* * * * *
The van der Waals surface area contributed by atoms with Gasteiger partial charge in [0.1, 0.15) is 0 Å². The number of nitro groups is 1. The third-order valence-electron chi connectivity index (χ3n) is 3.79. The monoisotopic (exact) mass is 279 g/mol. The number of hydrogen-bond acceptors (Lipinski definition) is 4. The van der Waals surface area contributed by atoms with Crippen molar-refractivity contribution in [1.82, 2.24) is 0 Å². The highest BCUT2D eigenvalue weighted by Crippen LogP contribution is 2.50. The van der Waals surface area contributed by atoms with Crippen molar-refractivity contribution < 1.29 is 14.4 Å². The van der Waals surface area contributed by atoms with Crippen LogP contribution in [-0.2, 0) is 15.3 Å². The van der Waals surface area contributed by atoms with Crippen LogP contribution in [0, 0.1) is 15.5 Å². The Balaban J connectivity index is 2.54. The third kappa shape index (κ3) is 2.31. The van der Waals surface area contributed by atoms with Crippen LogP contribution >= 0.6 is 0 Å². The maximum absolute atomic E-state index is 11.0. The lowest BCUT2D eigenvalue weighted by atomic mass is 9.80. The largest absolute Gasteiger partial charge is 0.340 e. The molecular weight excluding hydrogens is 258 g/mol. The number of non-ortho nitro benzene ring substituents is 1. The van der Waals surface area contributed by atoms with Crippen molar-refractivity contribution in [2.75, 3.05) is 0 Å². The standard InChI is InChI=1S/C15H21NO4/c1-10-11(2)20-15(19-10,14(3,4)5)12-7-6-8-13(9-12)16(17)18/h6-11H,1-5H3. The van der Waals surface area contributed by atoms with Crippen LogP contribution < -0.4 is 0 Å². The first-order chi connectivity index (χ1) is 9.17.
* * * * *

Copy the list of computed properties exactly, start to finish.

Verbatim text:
The van der Waals surface area contributed by atoms with Gasteiger partial charge in [0.1, 0.15) is 0 Å². The number of nitro groups is 1. The third-order valence-electron chi connectivity index (χ3n) is 3.79. The monoisotopic (exact) mass is 279 g/mol. The number of hydrogen-bond acceptors (Lipinski definition) is 4. The van der Waals surface area contributed by atoms with Crippen molar-refractivity contribution in [1.82, 2.24) is 0 Å². The highest BCUT2D eigenvalue weighted by Crippen LogP contribution is 2.50. The van der Waals surface area contributed by atoms with Crippen molar-refractivity contribution < 1.29 is 14.4 Å². The van der Waals surface area contributed by atoms with Crippen LogP contribution in [-0.2, 0) is 15.3 Å². The van der Waals surface area contributed by atoms with Crippen LogP contribution in [0, 0.1) is 15.5 Å². The Balaban J connectivity index is 2.54. The third kappa shape index (κ3) is 2.31. The van der Waals surface area contributed by atoms with Crippen LogP contribution >= 0.6 is 0 Å². The maximum absolute atomic E-state index is 11.0. The lowest BCUT2D eigenvalue weighted by atomic mass is 9.80. The largest absolute Gasteiger partial charge is 0.340 e. The molecular weight excluding hydrogens is 258 g/mol. The number of non-ortho nitro benzene ring substituents is 1. The van der Waals surface area contributed by atoms with Crippen molar-refractivity contribution in [2.75, 3.05) is 0 Å². The standard InChI is InChI=1S/C15H21NO4/c1-10-11(2)20-15(19-10,14(3,4)5)12-7-6-8-13(9-12)16(17)18/h6-11H,1-5H3. The van der Waals surface area contributed by atoms with Crippen LogP contribution < -0.4 is 0 Å². The first-order chi connectivity index (χ1) is 9.17.